Indigenous Australian art gallery est. 1989.

Lily Sandover Kngwarreye Biography and CV

Lily Sandover Kngwarreye at Utopia. Photo by Diane Bell.
Lily at a ceremony performed at the Utopia land claim c.1980 Photo by Diane Bell, Emily Kngwarreye Paintings (1998:18)

Lily Sandover Kngwarreye, her younger sister Joy Kngwarreye, and Emily Kame Kngwarreye were the first to ask the Holt family at Delmore Station for art materials in April 1989. Lily excited a lot of interest with her paintings in the first Delmore Gallery group exhibition 'Aboriginal Art from Utopia', which was held with Gallery Gabrielle Pizzi in Melbourne in October, 1989.

Lily became very good friends with Emily, despite the fact that they belonged to different tribes, because they were married to two brothers who saw a lot of each other. They became even closer friends when Lilly had a baby with Emily's husband, thereby giving him an heir, and Emily a son. It was Lily's father, Jacob, the senior lawman of the Alyawarre people, who adopted Emily into his family.

Born on Macdonald Downs Station in 1943, Lily Sandover began her artistic career in 1977 with the production of batiks when she was instructed by Suzie Bryce, a craft instructor, and Yipati, a Pitjantjatjara artist from Ernabella. Later, Jenny Green, a wonderfully enthusiastic facilitator, provided cotton material and paints for the women to use, she also taught many of the women to sign their names as well as other new skills that would make a difference to life at Utopia, such as how to drive a car. When Julia Murray arrived, she introduced silk to the artists and helped expand the market; though the new works would still prove hard to sell. Lily commenced painting on boards, during the CAAMA inspired project in 1988-89 and usually painted in the company of her adopted sister (and dearest friend), the renowned artist Emily Kame Kngwarreye. Lily's works were executed in fine details and her choice of colours was made with great care. She depicted various bush food stories, including the Honey Grevillea.

Lily and Emily were inseparable companions. Whilst painting very different styles they talked and laughed a lot, sharing food, friends, family and life. Lily's tribal country lies close to the Delmore Homestead, and it was here that they moved to stay permanently in 1996 when Emily had serious health issues.

Lily developed a wide range of styles over the years, from fine-dotted, meticulous works depicting the education of young teenagers, to naive landscapes and body painting lines, to arresting, complex depictions of her special ceremonial places. 

Lily was a wonderful friend to many who knew her, she passed away in 2003 due to a serious asthma attack.

View Lily Sandover Kngwarreye paintings     



National Gallery of Australia, Canberra
Artbank, Sydney
Holmes a Court Collection, Perth
AAMU Museum for Contemporary Aboriginal Art, Utrecht, The Netherlands
The Delmore Collection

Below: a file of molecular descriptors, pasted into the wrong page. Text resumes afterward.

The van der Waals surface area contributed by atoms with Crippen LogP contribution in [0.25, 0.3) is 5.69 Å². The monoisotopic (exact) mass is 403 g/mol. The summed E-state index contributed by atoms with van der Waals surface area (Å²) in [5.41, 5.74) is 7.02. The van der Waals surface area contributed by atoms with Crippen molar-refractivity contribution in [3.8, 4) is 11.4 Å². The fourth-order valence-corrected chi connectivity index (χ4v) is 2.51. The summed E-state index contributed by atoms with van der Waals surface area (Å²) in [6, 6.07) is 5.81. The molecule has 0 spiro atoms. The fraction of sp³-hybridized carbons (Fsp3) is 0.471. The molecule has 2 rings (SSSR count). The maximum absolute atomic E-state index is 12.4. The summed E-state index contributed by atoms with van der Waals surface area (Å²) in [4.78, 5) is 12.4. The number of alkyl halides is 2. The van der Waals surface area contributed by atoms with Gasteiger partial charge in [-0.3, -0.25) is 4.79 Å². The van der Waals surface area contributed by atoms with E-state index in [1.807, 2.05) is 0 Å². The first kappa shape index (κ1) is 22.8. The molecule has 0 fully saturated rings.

2018  Delmore Gallery: Utopia Women, Merricks Art Gallery, Victoria, Australia
2017  Sacred Marks, JGM Gallery, London, U.K.
2001  Alcaston Gallery, Melbourne      
1991  Hogarth Galleries, Sydney
1990   Utopia: A Picture Story, an exhibition of 88 works on silk from the Holmes a Court Collection which toured Scotland and several venues in the USA including Harvard University, the University of Minnesota and Lake Oswego Centre for the Arts 
1989  Gallery Gabrielle Pizzi, Melbourne
1988-89  S.H.Ervin Gallery, Sydney


1988  Time Before Time, Austral Gallery, St Louis, USA
1988  Painting and Batik from the Desert, Utopia Art, Sydney, NSW
1988  Utopia Batik, Craft Council Gallery, Canberra, ACT
1988  Utopia Batik, Queensland Museum, Brisbane, QLD
1987  Fremantle Arts Centre, Fremantle, WA
1987  Darwin Museum Gallery, Darwin, NT
1987  Yirrkala Community Centre, Northern Territory
1987  Jogyakarta Fine Art Academy, Indonesia
1987  Sydney Expo, Craft Council Gallery, Sydney, NSW
1987  The Araluen Centre, Alice Springs, NT
1986  Craft Council Gallery, Canberra, ACT
1986  Bundaberg Art Gallery, Queensland
1986  The Araluen Centre, Springs Craft Festival, Alice Springs, NT
1985  Black Women in Focus, Adelaide Festival, Adelaide, SA
1985  Burnie Gallery, Tasmania
1985  Tasmanian Craft Gallery, Hobart, TAS
1984  Craft Council Gallery, Canberra, ACT
1984  Queensland University Gallery, Brisbane, QLD
1984  Fireworks Gallery, Adelaide, SA
1984  Sydney Craft Expo, Sydney, NSW
1984  Darwin Craft Council Gallery, Darwin, NT
1984  The Araluen Centre, Alice Springs, NT
1983  Adelaide Festival Centre, Adelaide, SA
1983  Alice Springs Craft Council, Alice Springs, NT
1982  Sydney Craft Expo, Sydney, NSW
1982  Brisbane Commonwealth Games Exhibition, Brisbane, QLD
1981  Floating Forests of Silks - Utopia Batik from the Desert, Adelaide Festival Centre, SA
1980  Artworks, Alice Springs, NT



  • Birnberg, M. & Kreczmanski, J.B. (2004) Aboriginal Artists Dictionary of Biographies: Central Desert, Western Desert & Kimberley Region. J.B. Publishing Australia, Marleston, South Australia.